This is a guest post written by one of my students–Austin Fischer. As you can see, he’s particularly bright (and not just because he agrees with me about most things!) and articulate. I think he makes some very good points about the controversy surrounding Love Wins here. However, just because I post a guest essay here does not mean I agree with everything in it (the standard disclaimer!)
Love Wins? God Wins?
As has been duly noted at this point, Love Wins has sparked a firestorm in the evangelical world because it has exposed some deep fissures. These fissures have been around as long as evangelicals have but certainly seem to be growing. In a lecture on universalism, Scot McKnight suggested that evangelicals have reacted with such vitriol towards the book because it threatens the very heart of the evangelical ethos, which (according to McKnight) is the belief that people need to be converted. As such, Rob Bell’s flirtation with universalism has threatened the importance of conversion and thus incurred the wrath of evangelicalism.
Yet McKnight’s contention seems to make two questionable assumptions. First, it assumes there is a blanket evangelical rejection of the ideas in Love Wins. Second, it assumes that those evangelicals who are rejecting Love Wins are rejecting it for the same reasons.
Why Can’t We Agree On What Love Wins Is Saying?
The first assumption is problematic on a couple of levels. First off, it seems implausible to say there is a blanket rejection of the ideas in Love Wins because there has been little consensus as to what exactly Love Wins is saying. There is an interesting dynamic at work here, because—to speak candidly—Love Wins is not a complex book. It’s not hard to follow and it doesn’t use big words. Bell doesn’t write sentences longer than six words. He writes. Like. This. So why can’t we come to a consensus on what Love Wins is saying? How can some people think the book teaches universalism and some think it doesn’t?
The answer is exceedingly simple: we’re not good readers. And the fact that we’re not good readers has nothing to do with inadequate education or IQ. It has everything to do with a growing trend in evangelical (and perhaps wider) culture towards sectarianism and the loss of moderation. Lots could be said here, but suffice to say there are fewer and fewer people trying to be in the center anymore. The center is seen as a weak place, a place lacking conviction, a place where the cowards huddle together and try not to offend anyone.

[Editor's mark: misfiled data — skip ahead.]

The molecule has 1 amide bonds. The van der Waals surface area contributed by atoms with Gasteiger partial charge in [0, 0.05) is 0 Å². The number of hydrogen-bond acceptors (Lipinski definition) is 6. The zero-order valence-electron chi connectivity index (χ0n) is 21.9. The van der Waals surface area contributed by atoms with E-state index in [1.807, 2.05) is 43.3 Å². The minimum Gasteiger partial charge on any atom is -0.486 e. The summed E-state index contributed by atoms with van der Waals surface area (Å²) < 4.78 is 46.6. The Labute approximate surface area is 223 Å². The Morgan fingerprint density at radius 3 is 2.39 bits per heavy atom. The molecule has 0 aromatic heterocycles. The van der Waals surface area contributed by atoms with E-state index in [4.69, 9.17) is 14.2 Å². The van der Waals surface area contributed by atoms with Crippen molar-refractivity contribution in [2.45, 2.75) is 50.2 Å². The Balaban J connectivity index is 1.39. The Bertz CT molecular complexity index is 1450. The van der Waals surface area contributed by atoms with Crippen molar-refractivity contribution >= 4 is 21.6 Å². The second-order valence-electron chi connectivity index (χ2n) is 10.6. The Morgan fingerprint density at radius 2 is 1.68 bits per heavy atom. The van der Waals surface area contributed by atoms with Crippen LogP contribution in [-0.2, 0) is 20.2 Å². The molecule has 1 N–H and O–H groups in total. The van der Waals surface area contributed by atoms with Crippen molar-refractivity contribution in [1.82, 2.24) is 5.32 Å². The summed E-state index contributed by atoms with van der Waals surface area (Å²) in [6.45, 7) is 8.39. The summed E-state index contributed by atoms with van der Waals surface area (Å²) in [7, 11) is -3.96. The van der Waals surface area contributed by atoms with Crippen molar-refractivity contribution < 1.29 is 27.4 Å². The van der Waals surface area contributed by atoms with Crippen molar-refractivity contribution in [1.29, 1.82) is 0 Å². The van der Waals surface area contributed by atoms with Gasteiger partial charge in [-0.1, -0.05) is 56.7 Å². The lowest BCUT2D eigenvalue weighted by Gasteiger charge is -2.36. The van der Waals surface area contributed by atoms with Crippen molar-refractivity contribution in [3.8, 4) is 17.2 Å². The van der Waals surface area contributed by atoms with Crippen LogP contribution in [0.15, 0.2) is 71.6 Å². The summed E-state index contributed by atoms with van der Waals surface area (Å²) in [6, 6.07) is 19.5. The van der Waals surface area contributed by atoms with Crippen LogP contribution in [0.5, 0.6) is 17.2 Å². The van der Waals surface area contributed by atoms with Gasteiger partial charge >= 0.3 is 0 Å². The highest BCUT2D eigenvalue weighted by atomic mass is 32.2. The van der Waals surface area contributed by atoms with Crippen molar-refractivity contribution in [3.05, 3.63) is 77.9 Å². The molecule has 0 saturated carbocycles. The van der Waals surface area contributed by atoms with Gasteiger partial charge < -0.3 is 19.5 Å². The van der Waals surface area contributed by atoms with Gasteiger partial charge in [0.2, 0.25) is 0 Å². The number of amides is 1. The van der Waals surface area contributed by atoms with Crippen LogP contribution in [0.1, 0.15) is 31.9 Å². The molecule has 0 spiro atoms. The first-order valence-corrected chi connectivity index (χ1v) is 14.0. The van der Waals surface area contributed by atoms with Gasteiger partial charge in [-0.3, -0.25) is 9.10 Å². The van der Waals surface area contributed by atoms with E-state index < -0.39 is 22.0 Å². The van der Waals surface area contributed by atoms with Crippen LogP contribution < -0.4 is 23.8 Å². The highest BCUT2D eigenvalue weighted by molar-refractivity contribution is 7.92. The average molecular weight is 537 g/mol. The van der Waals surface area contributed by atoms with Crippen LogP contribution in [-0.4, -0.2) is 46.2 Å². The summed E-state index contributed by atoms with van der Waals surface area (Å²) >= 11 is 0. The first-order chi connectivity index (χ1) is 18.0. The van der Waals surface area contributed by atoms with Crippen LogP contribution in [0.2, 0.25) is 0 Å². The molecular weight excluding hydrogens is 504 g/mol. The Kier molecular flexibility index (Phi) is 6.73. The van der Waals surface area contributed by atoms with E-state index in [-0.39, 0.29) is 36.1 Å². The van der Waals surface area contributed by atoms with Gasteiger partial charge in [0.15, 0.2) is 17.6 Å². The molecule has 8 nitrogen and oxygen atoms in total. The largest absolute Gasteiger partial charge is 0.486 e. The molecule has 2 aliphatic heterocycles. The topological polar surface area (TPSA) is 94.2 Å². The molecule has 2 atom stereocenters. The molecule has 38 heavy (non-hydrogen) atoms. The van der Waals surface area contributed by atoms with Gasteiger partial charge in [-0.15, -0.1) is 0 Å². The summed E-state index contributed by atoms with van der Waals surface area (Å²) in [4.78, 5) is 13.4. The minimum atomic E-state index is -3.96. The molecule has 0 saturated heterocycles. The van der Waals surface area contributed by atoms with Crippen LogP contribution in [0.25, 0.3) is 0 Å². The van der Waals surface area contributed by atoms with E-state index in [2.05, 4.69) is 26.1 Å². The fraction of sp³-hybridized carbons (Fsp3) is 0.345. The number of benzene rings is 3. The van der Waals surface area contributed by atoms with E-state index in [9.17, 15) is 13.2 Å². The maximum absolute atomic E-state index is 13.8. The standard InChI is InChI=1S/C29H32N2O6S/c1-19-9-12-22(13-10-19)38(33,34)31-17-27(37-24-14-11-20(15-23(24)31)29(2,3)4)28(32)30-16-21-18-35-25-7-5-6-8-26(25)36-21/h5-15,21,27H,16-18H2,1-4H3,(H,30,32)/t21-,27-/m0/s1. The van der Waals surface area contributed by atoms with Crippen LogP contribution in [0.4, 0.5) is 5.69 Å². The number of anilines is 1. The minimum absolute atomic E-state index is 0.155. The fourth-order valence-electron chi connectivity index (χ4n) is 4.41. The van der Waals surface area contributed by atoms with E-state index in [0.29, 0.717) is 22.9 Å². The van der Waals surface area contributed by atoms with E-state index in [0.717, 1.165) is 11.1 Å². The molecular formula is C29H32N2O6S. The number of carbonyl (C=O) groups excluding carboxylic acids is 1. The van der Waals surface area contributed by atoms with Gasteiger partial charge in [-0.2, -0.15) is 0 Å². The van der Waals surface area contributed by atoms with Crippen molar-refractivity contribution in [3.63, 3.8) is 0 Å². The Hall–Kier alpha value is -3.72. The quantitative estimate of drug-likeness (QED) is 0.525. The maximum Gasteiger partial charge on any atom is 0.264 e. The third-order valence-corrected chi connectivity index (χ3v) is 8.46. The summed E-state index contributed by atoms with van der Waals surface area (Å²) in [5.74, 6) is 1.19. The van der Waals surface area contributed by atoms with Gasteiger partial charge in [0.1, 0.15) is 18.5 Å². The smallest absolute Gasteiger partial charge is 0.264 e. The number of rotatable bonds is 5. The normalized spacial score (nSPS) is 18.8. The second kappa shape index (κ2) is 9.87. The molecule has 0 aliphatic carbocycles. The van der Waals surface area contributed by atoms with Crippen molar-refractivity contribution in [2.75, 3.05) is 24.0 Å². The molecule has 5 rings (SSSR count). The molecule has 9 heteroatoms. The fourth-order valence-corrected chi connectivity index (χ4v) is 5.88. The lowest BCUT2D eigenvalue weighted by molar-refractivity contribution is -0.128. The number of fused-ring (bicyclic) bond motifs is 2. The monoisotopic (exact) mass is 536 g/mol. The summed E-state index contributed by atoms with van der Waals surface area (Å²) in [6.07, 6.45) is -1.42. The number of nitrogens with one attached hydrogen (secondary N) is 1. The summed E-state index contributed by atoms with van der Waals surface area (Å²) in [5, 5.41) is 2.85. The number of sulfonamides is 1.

Not too long ago I was talking with a pastor about being a “moderate” Christian and he rebuked the very existence of such a thing: “When it comes down to it, I don’t think there are any moderates.” Hmm. When I asked him to substantiate the claim, his answer was telling: “Because even moderates are passionate about some things.” Apparently, a moderate is a person who isn’t passionate about anything…except everybody being happy. This moderate caricature is as pervasive as it is inaccurate. And while I don’t care to offer a full-blown definition of what it means to be a Christian moderate, I think it is helpful to say that to be moderate is to be passionately committed to meaningful conversations in pursuit of the truth. To be a moderate means you check the impulse to caricature, distort, talk over, and assume you know what someone else is saying. As such you can be a conservative moderate or a liberal moderate, a Calvinist moderate or an Open Theist moderate. Whatever.
We’re not good readers because we’re not good at being moderate. We don’t really want to listen to opposing ideas and we don’t want a real conversation. We think “we” have the truth and “they” don’t, so why have a conversation? Bluntly, if we find it difficult to have an actual conversation then it’s probably because we’re arrogant and ignorant, not informed.
So why can’t we come to a consensus on what Love Wins is saying? Because we don’t want to hear what it is saying. We just want to use it as a springboard into a monologue about why we’re right.
What Is Love Wins Saying?
This said, what is Love Wins saying? Like I said, it’s simple and really not that much different from what people such as C.S. Lewis, Moltmann, and Hans Urs von Balthasar have said; namely, in the end we can’t say anything too firm about the destiny of human beings other than the fact that God will do what God wants with us. Bell speculates over what God does indeed plan to do with us (i.e. giving us all eternity to allow God to save us…a flirtation with universalism) and that speculation is certainly fair grounds for conversation and criticism. Indeed a moderate would encourage such! But the fact that so few grasp this clear, simple thesis of the book is a sad indictment of the current evangelical climate. Like I said, we’re not good readers.
The second problem with the assumption is that there simply hasn’t been a blanket evangelical rejection of Love Wins. Some evangelicals agree with most, if not all, the book. This leads us to an examination of the second assumption: Are all evangelicals rebuking Love Wins for the same reasons?
Why is Love Wins Rejected?
The second assumption—that all evangelicals are rebuking Love Wins because it questions the need for conversion—is problematic because evangelicals are so diverse. The primary example of this is seen in the variously labeled neo-Puritan/neo-Calvinist branch of evangelicalism, characterized by the theology of Jonathan Edwards (especially as articulated by John Piper), the preaching of Mark Driscoll, Matt Chandler, Francis Chan, Tim Keller, and the influence of Al Mohler and company. To state the obvious, this branch of evangelicalism holds as fundamental numerous beliefs that stand in direct antithesis to any “free-will” branch of evangelicalism. As such, it should come as no surprise that while free-will and Calvinist evangelicals might both rebuke Love Wins, they don’t do it for the same reasons.